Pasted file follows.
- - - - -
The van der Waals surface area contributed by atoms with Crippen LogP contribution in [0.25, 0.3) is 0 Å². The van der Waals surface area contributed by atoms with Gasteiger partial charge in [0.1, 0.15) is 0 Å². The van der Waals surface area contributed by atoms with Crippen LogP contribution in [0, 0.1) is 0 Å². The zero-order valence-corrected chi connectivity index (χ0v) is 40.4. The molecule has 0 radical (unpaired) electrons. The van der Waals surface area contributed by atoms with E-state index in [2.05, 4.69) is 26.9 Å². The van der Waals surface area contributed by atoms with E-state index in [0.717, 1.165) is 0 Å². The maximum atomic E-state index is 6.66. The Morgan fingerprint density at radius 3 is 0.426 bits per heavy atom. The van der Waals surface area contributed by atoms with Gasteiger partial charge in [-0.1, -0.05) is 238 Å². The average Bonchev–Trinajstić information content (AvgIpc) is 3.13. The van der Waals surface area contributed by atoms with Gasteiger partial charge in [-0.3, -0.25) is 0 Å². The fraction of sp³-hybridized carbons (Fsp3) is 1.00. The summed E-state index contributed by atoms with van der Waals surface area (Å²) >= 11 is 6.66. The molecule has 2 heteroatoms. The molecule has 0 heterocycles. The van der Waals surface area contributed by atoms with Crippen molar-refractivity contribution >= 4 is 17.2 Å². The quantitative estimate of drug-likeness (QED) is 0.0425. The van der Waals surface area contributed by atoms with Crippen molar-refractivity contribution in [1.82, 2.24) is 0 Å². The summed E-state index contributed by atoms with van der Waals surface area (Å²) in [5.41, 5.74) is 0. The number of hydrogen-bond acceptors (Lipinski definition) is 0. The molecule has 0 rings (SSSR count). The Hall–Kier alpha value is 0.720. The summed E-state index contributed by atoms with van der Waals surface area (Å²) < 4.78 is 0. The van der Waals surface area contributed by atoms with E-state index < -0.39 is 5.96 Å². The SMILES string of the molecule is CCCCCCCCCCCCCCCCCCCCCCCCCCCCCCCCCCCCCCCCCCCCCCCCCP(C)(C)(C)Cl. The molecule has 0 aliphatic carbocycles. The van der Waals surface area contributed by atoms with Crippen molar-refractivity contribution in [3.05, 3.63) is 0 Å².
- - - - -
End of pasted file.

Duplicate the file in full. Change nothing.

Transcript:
The van der Waals surface area contributed by atoms with Crippen LogP contribution in [0.25, 0.3) is 0 Å². The van der Waals surface area contributed by atoms with Gasteiger partial charge in [0.1, 0.15) is 0 Å². The van der Waals surface area contributed by atoms with Crippen LogP contribution in [0, 0.1) is 0 Å². The zero-order valence-corrected chi connectivity index (χ0v) is 40.4. The molecule has 0 radical (unpaired) electrons. The van der Waals surface area contributed by atoms with E-state index in [2.05, 4.69) is 26.9 Å². The van der Waals surface area contributed by atoms with E-state index in [0.717, 1.165) is 0 Å². The maximum atomic E-state index is 6.66. The Morgan fingerprint density at radius 3 is 0.426 bits per heavy atom. The van der Waals surface area contributed by atoms with Gasteiger partial charge in [-0.1, -0.05) is 238 Å². The average Bonchev–Trinajstić information content (AvgIpc) is 3.13. The van der Waals surface area contributed by atoms with Gasteiger partial charge in [-0.3, -0.25) is 0 Å². The fraction of sp³-hybridized carbons (Fsp3) is 1.00. The summed E-state index contributed by atoms with van der Waals surface area (Å²) >= 11 is 6.66. The molecule has 2 heteroatoms. The molecule has 0 heterocycles. The van der Waals surface area contributed by atoms with Crippen molar-refractivity contribution >= 4 is 17.2 Å². The quantitative estimate of drug-likeness (QED) is 0.0425. The van der Waals surface area contributed by atoms with Crippen molar-refractivity contribution in [1.82, 2.24) is 0 Å². The summed E-state index contributed by atoms with van der Waals surface area (Å²) in [5.41, 5.74) is 0. The number of hydrogen-bond acceptors (Lipinski definition) is 0. The molecule has 0 rings (SSSR count). The Hall–Kier alpha value is 0.720. The summed E-state index contributed by atoms with van der Waals surface area (Å²) < 4.78 is 0. The van der Waals surface area contributed by atoms with E-state index < -0.39 is 5.96 Å². The SMILES string of the molecule is CCCCCCCCCCCCCCCCCCCCCCCCCCCCCCCCCCCCCCCCCCCCCCCCCP(C)(C)(C)Cl. The molecule has 0 aliphatic carbocycles. The van der Waals surface area contributed by atoms with Crippen molar-refractivity contribution in [3.05, 3.63) is 0 Å².